Former advising director responds to petition after dismissal


Amy Rundstrom. Courtesy photo

Jenna Heinz

Amy Rundstrom, the director of academic advising and career development at UNK, is sharing details after being removed from her position. On March 21, Rundstrom had a meeting with Kelly Bartling, her supervisor: this is when she learned of her dismissal. Todd Gottula, the senior director of communications and marketing at UNK, confirmed that those present at the meeting were Bartling and Rundstrom only.

Rundstrom said the dismissal was “very much out of the blue.” 

“We had the meeting and through the course of it, I said, ‘Wait a minute, are you firing me?’” Rundstrom said. “She (Bartling) said ‘One way or another, we are parting ways today.’ She said that multiple times, like three times in the meeting.”

Rundstrom said Bartling then handed her a letter that said she was terminated. 

“I tried to talk her out of it,” Rundstrom said. “Aren’t you supposed to get a chance to fix any mistakes that you’ve made? But nope.”

Bartling was contacted to provide comment but was unable to speak on the matter.

“There are legal ramifications to all matters surrounding personnel,” Bartling said. “It’s not appropriate for the university to engage in discussion about an employment matter.”

Bartling directed The Antelope to Gottula for further comment. Gottula said the university will not discuss particular circumstances of an employee’s departure.

“Providing information about an employee’s departure is a privacy issue,” Gottula said. “We have an obligation to maintain confidentiality on personnel matters.”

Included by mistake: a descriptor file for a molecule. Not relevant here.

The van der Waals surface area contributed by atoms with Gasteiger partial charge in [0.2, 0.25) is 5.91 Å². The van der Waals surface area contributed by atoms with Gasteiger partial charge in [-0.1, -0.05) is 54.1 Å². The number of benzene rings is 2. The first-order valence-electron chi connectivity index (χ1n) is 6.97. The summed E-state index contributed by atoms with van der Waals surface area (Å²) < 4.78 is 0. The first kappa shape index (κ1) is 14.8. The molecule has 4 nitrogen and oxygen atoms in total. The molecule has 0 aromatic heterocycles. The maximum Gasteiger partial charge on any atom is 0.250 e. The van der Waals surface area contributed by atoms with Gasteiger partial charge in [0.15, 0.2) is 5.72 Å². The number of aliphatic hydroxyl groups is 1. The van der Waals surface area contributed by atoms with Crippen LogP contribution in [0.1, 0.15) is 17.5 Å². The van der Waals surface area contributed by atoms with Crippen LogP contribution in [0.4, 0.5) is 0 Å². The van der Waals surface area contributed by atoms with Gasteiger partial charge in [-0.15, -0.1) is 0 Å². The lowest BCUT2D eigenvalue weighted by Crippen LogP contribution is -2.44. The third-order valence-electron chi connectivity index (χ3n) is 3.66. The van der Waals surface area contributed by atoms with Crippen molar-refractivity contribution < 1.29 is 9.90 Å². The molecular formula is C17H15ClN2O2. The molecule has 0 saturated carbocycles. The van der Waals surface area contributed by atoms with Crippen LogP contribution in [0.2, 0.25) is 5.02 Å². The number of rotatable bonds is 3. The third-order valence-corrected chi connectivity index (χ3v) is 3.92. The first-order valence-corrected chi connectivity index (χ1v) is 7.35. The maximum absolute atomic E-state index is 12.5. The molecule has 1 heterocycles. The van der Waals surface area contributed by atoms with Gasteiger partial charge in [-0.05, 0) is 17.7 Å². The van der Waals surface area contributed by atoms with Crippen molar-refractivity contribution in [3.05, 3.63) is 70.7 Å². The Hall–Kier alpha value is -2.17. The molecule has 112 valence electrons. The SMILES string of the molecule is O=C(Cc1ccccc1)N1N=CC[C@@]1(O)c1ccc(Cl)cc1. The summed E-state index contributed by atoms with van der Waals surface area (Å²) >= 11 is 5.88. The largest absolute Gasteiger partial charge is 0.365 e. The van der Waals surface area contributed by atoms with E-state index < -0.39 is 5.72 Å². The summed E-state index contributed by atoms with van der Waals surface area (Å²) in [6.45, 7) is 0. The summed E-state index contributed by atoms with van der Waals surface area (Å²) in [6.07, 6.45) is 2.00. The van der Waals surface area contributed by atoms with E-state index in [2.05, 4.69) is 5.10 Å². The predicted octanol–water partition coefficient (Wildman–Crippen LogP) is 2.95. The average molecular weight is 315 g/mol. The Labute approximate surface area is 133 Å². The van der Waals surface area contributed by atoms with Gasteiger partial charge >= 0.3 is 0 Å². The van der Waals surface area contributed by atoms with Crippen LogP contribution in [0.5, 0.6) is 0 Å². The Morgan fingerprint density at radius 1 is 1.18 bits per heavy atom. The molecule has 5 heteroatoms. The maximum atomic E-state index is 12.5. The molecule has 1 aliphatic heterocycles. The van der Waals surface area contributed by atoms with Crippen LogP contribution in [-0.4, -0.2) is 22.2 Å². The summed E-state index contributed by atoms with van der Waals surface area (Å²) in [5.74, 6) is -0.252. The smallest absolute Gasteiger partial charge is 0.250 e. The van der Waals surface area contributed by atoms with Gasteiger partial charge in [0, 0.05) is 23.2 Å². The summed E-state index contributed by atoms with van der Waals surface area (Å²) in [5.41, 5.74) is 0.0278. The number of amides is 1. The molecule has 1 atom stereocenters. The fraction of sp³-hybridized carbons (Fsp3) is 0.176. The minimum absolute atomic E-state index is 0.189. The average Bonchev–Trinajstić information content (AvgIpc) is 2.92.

Rundstrom said that being too honest and speaking her mind could be what led to her dismissal.

“I just think they have plans that they thought I wasn’t going to like, that I would kick up a fuss about, that I would fight against and that it was easier to fulfill those plans without me,” Rundstrom said. “I guess I always saw UNK as my family, and to be booted out of your family so abruptly with no warning — I thought was pretty heartless.”

The dismissal of Rundstrom kickstarted a petition written by Carol Lilly, a UNK history professor. Lilly said the sudden dismissal of Rundstrom without any written explanation or previous notice was shocking. She created the petition, asking that others are not treated the same way.

As of April 25, the petition has received 239 signatures. Rundstrom said she is amazed at how impassioned other people have been on her behalf and on behalf of the staff. 

“I’m shocked at how many people signed it,” Rundstrom said. “I am saddened that so many people felt that they couldn’t sign it and were even afraid to sign it anonymously because they feel like their positions would be jeopardized. That makes me sad.”

Lilly doesn’t know what the petition’s future holds, but for her, it was important to create it even if immediate consequences aren’t seen.

“I don’t necessarily expect anything dramatic to happen in the short term,” Lilly said. “But I’m a historian so I tend to take a long perspective on things. A lot of things that don’t have immediate consequences, you can look back and say, ‘Oh, yeah, you see this started here,’ and the actual consequences of it didn’t happen until sometimes months, years later. But you have to start with something.”

Lilly said The History Department will be hosting a “Thank You Celebration” for Amy Rundstrom at the Alumni House on May 17 from 4-7 p.m. The celebration will be open to all, including students across campus and beyond.